Franciscan Health Cancer Center Munster, in collaboration with RUSH University System for Health, has introduced the Auris MONARCH platform to its arsenal of diagnostic tools in the cancer treatment field.
The Auris MONARCH system is equipped with a camera on the end of the robotic arm, which allows surgeons to see a live view of the procedure. The machine’s improved technology provides a less invasive and more comprehensive approach to diagnosing lung cancer.
“We had previous navigation, but there were limitations in the technology that affected our yield. So the alternative to doing this navigation is to do a needle biopsy, which is invasive. It involves puncturing the chest wall and puncturing the lung and has a higher risk of complication, with lung collapse being one of them,” said Don Dumont, pulmonary physician.
In order to produce a more comprehensive image, a weak electromagnetic field is conducted through the operating table, and a CT scan of the patient is reproduced on a screen. This CT imaging, combined with the images from the camera on the machine, creates a clearer and more accurate visual for the procedure.
Previous methods of bronchoscopy were invasive and risky for patients. The new MONARCH system provides a way to diagnose patients who may not have previously been able to undergo the procedure. With a much less invasive method, Dumont feels he will be able to diagnose more people than ever before.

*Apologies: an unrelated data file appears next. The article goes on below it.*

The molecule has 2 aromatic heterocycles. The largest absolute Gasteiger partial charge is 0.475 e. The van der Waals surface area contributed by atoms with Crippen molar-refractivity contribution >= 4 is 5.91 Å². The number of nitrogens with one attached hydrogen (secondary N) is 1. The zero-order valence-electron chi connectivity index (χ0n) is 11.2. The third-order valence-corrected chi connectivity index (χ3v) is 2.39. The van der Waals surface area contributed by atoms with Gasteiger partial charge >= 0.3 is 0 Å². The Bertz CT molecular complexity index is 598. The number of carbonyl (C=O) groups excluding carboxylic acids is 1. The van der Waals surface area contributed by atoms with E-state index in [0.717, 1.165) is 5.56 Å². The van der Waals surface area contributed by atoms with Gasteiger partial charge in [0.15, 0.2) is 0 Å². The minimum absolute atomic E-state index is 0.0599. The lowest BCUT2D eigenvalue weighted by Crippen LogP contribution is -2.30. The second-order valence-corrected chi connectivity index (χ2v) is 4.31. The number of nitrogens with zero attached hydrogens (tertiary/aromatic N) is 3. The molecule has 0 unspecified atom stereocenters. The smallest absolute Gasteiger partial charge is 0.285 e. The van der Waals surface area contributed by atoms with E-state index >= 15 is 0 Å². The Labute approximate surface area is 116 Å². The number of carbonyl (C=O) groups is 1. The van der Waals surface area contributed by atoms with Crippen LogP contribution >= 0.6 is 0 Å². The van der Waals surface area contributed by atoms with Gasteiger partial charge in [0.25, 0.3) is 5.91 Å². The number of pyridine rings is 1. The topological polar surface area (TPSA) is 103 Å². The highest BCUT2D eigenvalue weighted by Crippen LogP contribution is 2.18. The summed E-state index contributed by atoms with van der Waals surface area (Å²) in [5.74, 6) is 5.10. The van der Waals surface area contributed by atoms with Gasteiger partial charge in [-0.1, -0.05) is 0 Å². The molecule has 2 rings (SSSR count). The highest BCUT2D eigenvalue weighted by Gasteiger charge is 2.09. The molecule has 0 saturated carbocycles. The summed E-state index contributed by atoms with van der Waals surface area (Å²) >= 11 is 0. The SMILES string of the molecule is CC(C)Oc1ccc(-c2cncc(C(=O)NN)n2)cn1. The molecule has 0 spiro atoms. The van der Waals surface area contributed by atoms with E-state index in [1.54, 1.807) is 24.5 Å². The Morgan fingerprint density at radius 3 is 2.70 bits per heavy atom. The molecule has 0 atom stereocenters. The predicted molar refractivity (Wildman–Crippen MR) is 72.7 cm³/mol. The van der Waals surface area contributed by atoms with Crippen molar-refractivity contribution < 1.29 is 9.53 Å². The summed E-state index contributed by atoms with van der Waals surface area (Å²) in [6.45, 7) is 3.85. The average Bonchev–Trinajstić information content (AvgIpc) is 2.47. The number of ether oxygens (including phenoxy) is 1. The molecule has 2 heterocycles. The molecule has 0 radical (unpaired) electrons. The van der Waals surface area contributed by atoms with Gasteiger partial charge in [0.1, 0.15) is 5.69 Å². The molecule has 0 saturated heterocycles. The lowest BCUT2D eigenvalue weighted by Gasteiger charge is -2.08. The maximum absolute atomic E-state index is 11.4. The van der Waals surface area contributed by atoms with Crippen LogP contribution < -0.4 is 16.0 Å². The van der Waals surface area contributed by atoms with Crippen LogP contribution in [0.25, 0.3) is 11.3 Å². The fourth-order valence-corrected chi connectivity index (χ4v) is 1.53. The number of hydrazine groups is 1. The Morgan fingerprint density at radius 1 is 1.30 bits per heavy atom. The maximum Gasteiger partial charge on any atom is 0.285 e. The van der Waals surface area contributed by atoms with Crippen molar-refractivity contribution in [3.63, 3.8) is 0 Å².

“We think that's really going to change. With the previous technology, we recognized that there were many instances that we didn’t even attempt to go after because sometimes the patient couldn’t handle undergoing the diagnostic procedure. Now that we have better pathology, I think we'll have much more confidence in going after smaller spots and we’ll have a much higher yield,” Dumont said.
Dumont also hopes to see the system’s capabilities for treatment grow as technology continues to improve. Dumont feels that doctors will one day be able to diagnose and treat lung cancer with the same type of technology. Though it is far into the future, MONARCH’s display of technological advancement is a step in the right direction.
“The best way to treat the primary lung cancer at stage one is to surgically remove it,” said Dumont. “We have a minimally invasive thoracic surgery program, which is also robotic, that addresses that specific need. But some people can't tolerate a major surgery like that, so we're looking at what the options are in terms of getting around that, which now means radiation therapy or chemotherapy.”
Physicians must go through extensive training to operate the MONARCH system. Hours of practice and informational training are required to ensure mastery of the machine. Dumont is looking forward to using the new machine to better the lives of his patients and provide a more accurate diagnosis of abnormalities in the lungs.
“I'm excited about the stability of the platform and the yield we’ll be able to get from it. It will be a massive improvement,” Dumont said.
To learn more about Franciscan health, visit https://www.franciscanhealth.org/
To learn more about the Auris MONARCH platform, visit https://www.aurishealth.com/monarch-platform